Parenting

How my daughter stopped sucking her thumb

While Tracy went to extreme measures to get Anna to kick the habit, Anna had other plans.

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Anna got a full manicure once she stopped sucking her thumb. Photo: Tracy Chappell.

Follow along as Today’s Parent senior editor Tracy Chappell shares her refreshingly positive take on parenting her two young daughters. She’s been blogging her relatable experiences for our publication since 2005.

 

I wrote last month about our attempt to break our seven-year-old of her thumb sucking habit by having the dentist put a “habit breaker” appliance in her mouth. This is an event that deserves a little blog follow-up.

As I mentioned, even though Anna was initially on board with getting the habit breaker, the experience of putting it in was traumatic (for both of us). The dentist got it in, but because Anna was hysterical, he didn’t get it in quite tight enough. Anna tried to get used to the thing (which really was more awful than I expected, with metal prongs that made it hard for her to talk and eat and, of course, impossible to suck her thumb), and I was proud of her for her lack of complaining as the day wore on. But within two days, the appliance fell out when Anna was eating tuna casserole at her grandma’s.

That was Saturday night. Our dentist had called the night before to check in on her and left me his cell number, so we called to let him know. He asked us to come in on Monday to get the appliance put back in. I told Anna.

“But I’ve stopped!” she insisted. “I don’t need it back in!”

“But you stopped because it was in there,” I tried to explain, gently, because believe me, I didn’t want to go through that again either. She explained that the taste of the cement they used to secure it was something she just couldn’t deal with again, and that she would be embarrassed to go to school with it. I totally sympathized (I hadn’t known the appliance would cause the problems it did with her speech and eating, and I know she didn’t want to tell her classmates why it was in).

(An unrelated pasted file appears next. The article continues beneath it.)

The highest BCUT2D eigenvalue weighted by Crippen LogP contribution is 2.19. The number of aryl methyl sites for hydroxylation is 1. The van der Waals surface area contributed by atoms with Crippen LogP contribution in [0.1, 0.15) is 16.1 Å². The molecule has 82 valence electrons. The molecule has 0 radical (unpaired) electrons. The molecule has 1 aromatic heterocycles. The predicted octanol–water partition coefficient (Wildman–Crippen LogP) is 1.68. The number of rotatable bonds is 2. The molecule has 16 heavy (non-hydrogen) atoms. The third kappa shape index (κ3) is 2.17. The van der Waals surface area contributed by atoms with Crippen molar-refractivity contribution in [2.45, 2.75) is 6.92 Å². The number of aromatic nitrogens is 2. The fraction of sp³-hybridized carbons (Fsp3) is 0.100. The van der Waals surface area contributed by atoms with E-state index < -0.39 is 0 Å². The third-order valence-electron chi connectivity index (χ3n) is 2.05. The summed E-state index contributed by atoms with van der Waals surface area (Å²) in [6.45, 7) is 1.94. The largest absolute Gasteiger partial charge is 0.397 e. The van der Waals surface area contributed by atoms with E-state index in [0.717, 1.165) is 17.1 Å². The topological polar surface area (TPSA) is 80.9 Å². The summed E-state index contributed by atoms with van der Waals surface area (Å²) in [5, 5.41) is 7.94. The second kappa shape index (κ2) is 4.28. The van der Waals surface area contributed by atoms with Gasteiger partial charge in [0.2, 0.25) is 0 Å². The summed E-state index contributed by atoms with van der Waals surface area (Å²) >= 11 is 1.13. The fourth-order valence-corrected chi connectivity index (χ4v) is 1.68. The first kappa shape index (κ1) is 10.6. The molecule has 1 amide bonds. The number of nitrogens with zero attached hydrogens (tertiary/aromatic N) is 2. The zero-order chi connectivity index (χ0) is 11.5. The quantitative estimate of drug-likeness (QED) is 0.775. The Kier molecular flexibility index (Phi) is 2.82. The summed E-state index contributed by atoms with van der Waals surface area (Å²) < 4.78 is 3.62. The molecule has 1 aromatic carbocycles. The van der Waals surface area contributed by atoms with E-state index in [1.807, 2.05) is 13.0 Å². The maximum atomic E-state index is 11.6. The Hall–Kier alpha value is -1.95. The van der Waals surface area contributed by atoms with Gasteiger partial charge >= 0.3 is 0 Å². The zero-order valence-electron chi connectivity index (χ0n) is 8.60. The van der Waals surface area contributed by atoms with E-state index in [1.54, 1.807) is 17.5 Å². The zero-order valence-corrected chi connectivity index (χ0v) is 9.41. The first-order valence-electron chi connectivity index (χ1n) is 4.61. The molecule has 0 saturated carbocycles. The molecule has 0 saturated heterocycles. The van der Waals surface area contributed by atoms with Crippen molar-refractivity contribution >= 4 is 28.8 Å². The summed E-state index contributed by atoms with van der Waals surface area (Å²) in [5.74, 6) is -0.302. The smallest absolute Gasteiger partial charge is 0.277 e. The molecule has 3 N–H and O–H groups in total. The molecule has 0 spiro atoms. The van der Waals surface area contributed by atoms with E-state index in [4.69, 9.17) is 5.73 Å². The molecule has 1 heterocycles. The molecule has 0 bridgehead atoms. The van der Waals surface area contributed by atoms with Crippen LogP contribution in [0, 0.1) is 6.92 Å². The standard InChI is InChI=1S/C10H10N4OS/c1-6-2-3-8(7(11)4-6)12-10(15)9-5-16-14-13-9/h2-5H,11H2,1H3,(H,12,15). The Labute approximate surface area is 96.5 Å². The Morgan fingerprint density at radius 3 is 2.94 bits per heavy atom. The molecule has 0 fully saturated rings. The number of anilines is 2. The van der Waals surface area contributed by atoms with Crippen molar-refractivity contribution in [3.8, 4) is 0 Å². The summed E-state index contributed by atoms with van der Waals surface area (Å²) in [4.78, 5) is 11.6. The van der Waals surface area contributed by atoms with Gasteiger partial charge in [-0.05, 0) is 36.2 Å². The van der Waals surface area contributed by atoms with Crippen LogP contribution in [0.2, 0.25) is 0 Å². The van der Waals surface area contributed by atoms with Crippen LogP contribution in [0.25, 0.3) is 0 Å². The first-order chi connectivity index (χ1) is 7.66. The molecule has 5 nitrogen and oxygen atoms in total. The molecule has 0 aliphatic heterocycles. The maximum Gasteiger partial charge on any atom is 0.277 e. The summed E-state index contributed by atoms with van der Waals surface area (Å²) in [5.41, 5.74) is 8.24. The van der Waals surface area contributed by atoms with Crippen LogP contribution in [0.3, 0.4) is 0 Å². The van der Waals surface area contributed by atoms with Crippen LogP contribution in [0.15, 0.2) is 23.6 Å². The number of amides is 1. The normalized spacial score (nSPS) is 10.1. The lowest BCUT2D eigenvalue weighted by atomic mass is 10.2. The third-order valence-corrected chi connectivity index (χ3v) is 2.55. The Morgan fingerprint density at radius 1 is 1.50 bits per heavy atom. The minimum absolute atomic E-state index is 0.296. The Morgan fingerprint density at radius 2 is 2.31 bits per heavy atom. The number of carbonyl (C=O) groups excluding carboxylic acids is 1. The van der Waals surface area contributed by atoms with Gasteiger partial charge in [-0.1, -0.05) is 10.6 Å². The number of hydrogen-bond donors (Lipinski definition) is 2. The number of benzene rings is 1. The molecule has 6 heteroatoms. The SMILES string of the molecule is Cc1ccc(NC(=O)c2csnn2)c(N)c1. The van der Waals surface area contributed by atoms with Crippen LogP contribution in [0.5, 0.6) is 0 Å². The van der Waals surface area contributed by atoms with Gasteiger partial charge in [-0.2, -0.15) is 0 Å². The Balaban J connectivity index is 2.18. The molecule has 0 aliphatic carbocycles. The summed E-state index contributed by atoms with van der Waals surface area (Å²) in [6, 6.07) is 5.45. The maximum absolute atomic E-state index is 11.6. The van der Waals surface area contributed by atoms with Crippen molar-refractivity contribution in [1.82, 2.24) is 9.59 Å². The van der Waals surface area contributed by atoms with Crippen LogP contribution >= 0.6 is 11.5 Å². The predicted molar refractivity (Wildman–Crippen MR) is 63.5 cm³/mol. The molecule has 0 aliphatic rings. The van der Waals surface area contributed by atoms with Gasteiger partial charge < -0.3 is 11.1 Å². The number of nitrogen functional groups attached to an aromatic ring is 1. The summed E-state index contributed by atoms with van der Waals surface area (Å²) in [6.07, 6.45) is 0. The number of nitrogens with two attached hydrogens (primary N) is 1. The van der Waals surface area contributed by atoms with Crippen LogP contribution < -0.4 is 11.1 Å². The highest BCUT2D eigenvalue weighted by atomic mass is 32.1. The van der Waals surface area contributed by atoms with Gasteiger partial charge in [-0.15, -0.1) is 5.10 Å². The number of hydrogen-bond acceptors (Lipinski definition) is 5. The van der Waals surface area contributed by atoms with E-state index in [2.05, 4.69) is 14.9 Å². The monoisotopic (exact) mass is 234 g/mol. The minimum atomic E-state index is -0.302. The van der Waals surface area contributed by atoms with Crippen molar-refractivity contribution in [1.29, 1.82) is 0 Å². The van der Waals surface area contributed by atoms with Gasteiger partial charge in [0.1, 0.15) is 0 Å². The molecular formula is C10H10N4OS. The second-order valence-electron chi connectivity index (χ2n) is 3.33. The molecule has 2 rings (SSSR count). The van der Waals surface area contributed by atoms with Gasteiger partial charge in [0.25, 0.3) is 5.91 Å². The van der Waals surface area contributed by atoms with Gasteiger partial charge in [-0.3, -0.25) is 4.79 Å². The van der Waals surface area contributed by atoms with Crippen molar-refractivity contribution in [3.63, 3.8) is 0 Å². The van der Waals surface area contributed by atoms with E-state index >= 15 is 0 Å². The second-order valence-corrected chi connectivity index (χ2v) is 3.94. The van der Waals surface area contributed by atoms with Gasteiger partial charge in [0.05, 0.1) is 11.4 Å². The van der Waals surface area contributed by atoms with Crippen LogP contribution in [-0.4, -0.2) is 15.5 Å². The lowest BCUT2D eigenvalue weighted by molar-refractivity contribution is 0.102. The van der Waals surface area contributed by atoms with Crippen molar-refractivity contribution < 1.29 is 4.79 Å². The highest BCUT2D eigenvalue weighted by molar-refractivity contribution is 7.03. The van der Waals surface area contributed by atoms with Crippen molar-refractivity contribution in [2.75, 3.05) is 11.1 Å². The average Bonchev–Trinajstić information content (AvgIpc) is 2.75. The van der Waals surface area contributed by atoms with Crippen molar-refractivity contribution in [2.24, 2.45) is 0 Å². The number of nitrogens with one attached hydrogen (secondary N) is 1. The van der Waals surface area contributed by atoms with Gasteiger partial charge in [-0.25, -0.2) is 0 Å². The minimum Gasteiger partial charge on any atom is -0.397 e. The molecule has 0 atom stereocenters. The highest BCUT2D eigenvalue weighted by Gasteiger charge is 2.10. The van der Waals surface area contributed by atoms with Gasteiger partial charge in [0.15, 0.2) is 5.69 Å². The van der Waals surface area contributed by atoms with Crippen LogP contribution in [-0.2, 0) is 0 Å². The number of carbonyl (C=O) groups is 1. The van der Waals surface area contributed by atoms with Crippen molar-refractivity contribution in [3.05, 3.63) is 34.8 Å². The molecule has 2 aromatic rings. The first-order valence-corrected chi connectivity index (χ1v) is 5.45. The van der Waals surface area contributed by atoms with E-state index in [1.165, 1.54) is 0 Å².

“I’m not going to suck my thumb anymore,” she said with determination.

“It’s great that you want to try,” I said, “But it’s a really hard habit to break, you know that, or you would have stopped a long time ago.”

“Mommy, you have to believe in me!” she pleaded. “I can do this.”

How could I say no to that? I told her that I’d reschedule the appointment for a week later, and if she could truly kick the habit by then, she wouldn’t have to have the appliance put back in. We agreed that we would put her beloved blankets away (because they encouraged her thumb sucking) to help her with the transition, and that she would be truthful, and let me know if she was struggling and we’d figure out some strategies to help.

I still can’t quite believe it, but Anna has not sucked her thumb since. Not when she’s watching TV, not in the car, not when she’s reading or going to bed (and I peeked in on her many times through the night that first week and was shocked to see that her thumb didn’t find its way in there, even in her sleep). I still don’t know how she summoned the willpower to do this after many failed attempts in the past, but I guess it took the taste of that cement, and me spending several hundred dollars on a useless appliance, to do it. All’s well that ends well, I guess!

It’s been just over a month now, and I’m beyond thrilled to have this behind us. We still haven’t given the blankets back, because I’m nervous they will trigger it, and while she has occasionally asked for them, she might be over the need for them, too. I’m happy for her. One of the reasons I never pushed too hard for her to stop was because sucking her thumb was such a comfort for her, and she needed that. I didn’t want to take it away from her. But now, the timing was clearly right. It shows the impressive things she can accomplish when she really puts her mind to it.

I took her for a mani-pedi to celebrate and, for the first time, she got all of her nails done.

Have you helped your child kick a bad habit? How did it go?